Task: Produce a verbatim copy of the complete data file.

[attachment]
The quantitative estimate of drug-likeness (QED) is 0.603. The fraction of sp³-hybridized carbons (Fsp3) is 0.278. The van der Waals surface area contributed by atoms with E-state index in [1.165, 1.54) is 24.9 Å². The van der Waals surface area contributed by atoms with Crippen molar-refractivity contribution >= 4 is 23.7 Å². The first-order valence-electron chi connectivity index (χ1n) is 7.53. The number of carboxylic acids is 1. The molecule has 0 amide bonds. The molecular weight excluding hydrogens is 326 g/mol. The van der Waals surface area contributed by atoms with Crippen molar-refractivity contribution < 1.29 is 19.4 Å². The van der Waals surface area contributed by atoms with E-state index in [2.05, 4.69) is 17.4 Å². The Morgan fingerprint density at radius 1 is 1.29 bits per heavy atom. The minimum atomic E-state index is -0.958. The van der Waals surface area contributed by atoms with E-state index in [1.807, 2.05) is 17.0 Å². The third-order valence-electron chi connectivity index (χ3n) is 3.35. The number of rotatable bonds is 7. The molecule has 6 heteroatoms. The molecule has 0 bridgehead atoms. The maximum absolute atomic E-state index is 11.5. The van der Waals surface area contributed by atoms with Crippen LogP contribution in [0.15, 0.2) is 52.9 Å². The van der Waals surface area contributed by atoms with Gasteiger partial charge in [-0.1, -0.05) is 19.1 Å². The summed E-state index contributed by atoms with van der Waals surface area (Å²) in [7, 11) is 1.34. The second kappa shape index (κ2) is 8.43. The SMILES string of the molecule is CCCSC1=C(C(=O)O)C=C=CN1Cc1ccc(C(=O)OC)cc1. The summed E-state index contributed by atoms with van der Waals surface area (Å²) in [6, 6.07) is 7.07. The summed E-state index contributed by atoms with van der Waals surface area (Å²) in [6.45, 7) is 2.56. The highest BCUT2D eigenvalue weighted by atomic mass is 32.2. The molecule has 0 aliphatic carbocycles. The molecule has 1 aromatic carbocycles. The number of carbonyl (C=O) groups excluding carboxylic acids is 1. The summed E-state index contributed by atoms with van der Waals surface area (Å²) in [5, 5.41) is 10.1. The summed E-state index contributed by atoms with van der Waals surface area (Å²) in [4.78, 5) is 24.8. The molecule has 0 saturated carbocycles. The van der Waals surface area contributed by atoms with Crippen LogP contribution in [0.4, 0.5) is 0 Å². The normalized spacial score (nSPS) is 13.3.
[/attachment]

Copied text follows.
The quantitative estimate of drug-likeness (QED) is 0.603. The fraction of sp³-hybridized carbons (Fsp3) is 0.278. The van der Waals surface area contributed by atoms with E-state index in [1.165, 1.54) is 24.9 Å². The van der Waals surface area contributed by atoms with Crippen molar-refractivity contribution >= 4 is 23.7 Å². The first-order valence-electron chi connectivity index (χ1n) is 7.53. The number of carboxylic acids is 1. The molecule has 0 amide bonds. The molecular weight excluding hydrogens is 326 g/mol. The van der Waals surface area contributed by atoms with Crippen molar-refractivity contribution < 1.29 is 19.4 Å². The van der Waals surface area contributed by atoms with E-state index in [2.05, 4.69) is 17.4 Å². The Morgan fingerprint density at radius 1 is 1.29 bits per heavy atom. The minimum atomic E-state index is -0.958. The van der Waals surface area contributed by atoms with E-state index in [1.807, 2.05) is 17.0 Å². The third-order valence-electron chi connectivity index (χ3n) is 3.35. The number of rotatable bonds is 7. The molecule has 6 heteroatoms. The molecule has 0 bridgehead atoms. The maximum absolute atomic E-state index is 11.5. The van der Waals surface area contributed by atoms with Crippen LogP contribution in [0.15, 0.2) is 52.9 Å². The van der Waals surface area contributed by atoms with Gasteiger partial charge in [-0.1, -0.05) is 19.1 Å². The summed E-state index contributed by atoms with van der Waals surface area (Å²) in [7, 11) is 1.34. The second kappa shape index (κ2) is 8.43. The SMILES string of the molecule is CCCSC1=C(C(=O)O)C=C=CN1Cc1ccc(C(=O)OC)cc1. The summed E-state index contributed by atoms with van der Waals surface area (Å²) in [6, 6.07) is 7.07. The summed E-state index contributed by atoms with van der Waals surface area (Å²) in [6.45, 7) is 2.56. The highest BCUT2D eigenvalue weighted by atomic mass is 32.2. The molecule has 0 aliphatic carbocycles. The molecule has 1 aromatic carbocycles. The number of carbonyl (C=O) groups excluding carboxylic acids is 1. The summed E-state index contributed by atoms with van der Waals surface area (Å²) in [5, 5.41) is 10.1. The summed E-state index contributed by atoms with van der Waals surface area (Å²) in [4.78, 5) is 24.8. The molecule has 0 saturated carbocycles. The van der Waals surface area contributed by atoms with Crippen LogP contribution in [0.4, 0.5) is 0 Å². The normalized spacial score (nSPS) is 13.3.